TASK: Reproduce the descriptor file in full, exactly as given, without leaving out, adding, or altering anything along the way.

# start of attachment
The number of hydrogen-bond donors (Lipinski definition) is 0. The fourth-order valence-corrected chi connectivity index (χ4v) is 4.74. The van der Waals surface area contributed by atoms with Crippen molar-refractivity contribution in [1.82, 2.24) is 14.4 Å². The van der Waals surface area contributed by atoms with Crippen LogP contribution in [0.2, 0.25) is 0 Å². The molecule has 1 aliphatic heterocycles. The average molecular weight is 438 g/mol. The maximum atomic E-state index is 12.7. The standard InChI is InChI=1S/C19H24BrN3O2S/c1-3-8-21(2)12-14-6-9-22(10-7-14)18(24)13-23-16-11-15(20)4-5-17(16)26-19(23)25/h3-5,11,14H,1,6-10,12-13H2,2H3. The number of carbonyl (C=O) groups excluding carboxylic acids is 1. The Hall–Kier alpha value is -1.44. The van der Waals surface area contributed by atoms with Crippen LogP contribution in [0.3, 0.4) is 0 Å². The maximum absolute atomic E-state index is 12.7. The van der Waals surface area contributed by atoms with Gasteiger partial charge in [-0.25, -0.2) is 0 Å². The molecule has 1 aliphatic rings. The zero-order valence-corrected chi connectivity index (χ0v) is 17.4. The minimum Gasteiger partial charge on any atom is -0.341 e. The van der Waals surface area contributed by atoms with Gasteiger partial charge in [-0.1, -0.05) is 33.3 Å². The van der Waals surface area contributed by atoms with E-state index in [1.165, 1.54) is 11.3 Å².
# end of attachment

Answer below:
The number of hydrogen-bond donors (Lipinski definition) is 0. The fourth-order valence-corrected chi connectivity index (χ4v) is 4.74. The van der Waals surface area contributed by atoms with Crippen molar-refractivity contribution in [1.82, 2.24) is 14.4 Å². The van der Waals surface area contributed by atoms with Crippen LogP contribution in [0.2, 0.25) is 0 Å². The molecule has 1 aliphatic heterocycles. The average molecular weight is 438 g/mol. The maximum atomic E-state index is 12.7. The standard InChI is InChI=1S/C19H24BrN3O2S/c1-3-8-21(2)12-14-6-9-22(10-7-14)18(24)13-23-16-11-15(20)4-5-17(16)26-19(23)25/h3-5,11,14H,1,6-10,12-13H2,2H3. The number of carbonyl (C=O) groups excluding carboxylic acids is 1. The Hall–Kier alpha value is -1.44. The van der Waals surface area contributed by atoms with Crippen LogP contribution in [0.3, 0.4) is 0 Å². The maximum absolute atomic E-state index is 12.7. The van der Waals surface area contributed by atoms with Gasteiger partial charge in [-0.25, -0.2) is 0 Å². The molecule has 1 aliphatic rings. The zero-order valence-corrected chi connectivity index (χ0v) is 17.4. The minimum Gasteiger partial charge on any atom is -0.341 e. The van der Waals surface area contributed by atoms with Gasteiger partial charge in [-0.1, -0.05) is 33.3 Å². The van der Waals surface area contributed by atoms with E-state index in [1.165, 1.54) is 11.3 Å².